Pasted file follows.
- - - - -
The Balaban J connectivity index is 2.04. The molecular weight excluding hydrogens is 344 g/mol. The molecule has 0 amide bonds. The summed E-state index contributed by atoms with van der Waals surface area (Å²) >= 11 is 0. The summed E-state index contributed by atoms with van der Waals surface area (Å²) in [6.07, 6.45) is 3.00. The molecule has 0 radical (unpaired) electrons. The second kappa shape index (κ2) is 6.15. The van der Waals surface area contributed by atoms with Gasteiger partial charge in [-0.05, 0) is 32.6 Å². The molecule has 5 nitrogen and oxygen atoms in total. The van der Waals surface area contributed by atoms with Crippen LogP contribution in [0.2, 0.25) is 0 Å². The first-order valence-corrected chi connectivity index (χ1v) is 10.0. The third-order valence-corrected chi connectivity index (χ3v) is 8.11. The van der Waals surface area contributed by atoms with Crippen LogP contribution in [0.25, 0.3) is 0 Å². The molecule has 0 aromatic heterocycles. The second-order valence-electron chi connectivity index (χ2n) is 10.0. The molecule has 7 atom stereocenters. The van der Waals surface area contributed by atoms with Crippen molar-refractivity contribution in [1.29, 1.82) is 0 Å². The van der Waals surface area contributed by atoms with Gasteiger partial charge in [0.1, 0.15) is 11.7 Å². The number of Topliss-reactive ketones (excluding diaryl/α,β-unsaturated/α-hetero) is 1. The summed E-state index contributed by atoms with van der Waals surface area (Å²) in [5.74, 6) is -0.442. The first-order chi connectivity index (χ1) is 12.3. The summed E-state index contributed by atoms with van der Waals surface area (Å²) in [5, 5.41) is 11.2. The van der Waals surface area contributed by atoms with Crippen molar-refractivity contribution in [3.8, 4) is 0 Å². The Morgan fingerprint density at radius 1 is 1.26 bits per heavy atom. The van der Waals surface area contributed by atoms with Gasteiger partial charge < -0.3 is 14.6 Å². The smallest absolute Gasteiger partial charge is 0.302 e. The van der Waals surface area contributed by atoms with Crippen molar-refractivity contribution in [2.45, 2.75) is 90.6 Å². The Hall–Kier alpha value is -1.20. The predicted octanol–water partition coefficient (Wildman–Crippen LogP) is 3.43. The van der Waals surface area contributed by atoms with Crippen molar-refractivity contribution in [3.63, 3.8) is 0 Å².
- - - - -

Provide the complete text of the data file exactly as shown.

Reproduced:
The Balaban J connectivity index is 2.04. The molecular weight excluding hydrogens is 344 g/mol. The molecule has 0 amide bonds. The summed E-state index contributed by atoms with van der Waals surface area (Å²) >= 11 is 0. The summed E-state index contributed by atoms with van der Waals surface area (Å²) in [6.07, 6.45) is 3.00. The molecule has 0 radical (unpaired) electrons. The second kappa shape index (κ2) is 6.15. The van der Waals surface area contributed by atoms with Gasteiger partial charge in [-0.05, 0) is 32.6 Å². The molecule has 5 nitrogen and oxygen atoms in total. The van der Waals surface area contributed by atoms with Crippen LogP contribution in [0.2, 0.25) is 0 Å². The first-order valence-corrected chi connectivity index (χ1v) is 10.0. The third-order valence-corrected chi connectivity index (χ3v) is 8.11. The van der Waals surface area contributed by atoms with Crippen LogP contribution in [0.25, 0.3) is 0 Å². The molecule has 0 aromatic heterocycles. The second-order valence-electron chi connectivity index (χ2n) is 10.0. The molecule has 7 atom stereocenters. The van der Waals surface area contributed by atoms with Crippen molar-refractivity contribution in [1.29, 1.82) is 0 Å². The van der Waals surface area contributed by atoms with Gasteiger partial charge in [0.1, 0.15) is 11.7 Å². The number of Topliss-reactive ketones (excluding diaryl/α,β-unsaturated/α-hetero) is 1. The summed E-state index contributed by atoms with van der Waals surface area (Å²) in [5.74, 6) is -0.442. The first-order chi connectivity index (χ1) is 12.3. The summed E-state index contributed by atoms with van der Waals surface area (Å²) in [5, 5.41) is 11.2. The van der Waals surface area contributed by atoms with Crippen molar-refractivity contribution in [3.8, 4) is 0 Å². The Morgan fingerprint density at radius 1 is 1.26 bits per heavy atom. The van der Waals surface area contributed by atoms with Gasteiger partial charge < -0.3 is 14.6 Å². The smallest absolute Gasteiger partial charge is 0.302 e. The van der Waals surface area contributed by atoms with Crippen molar-refractivity contribution in [2.45, 2.75) is 90.6 Å². The Hall–Kier alpha value is -1.20. The predicted octanol–water partition coefficient (Wildman–Crippen LogP) is 3.43. The van der Waals surface area contributed by atoms with Crippen molar-refractivity contribution in [3.63, 3.8) is 0 Å².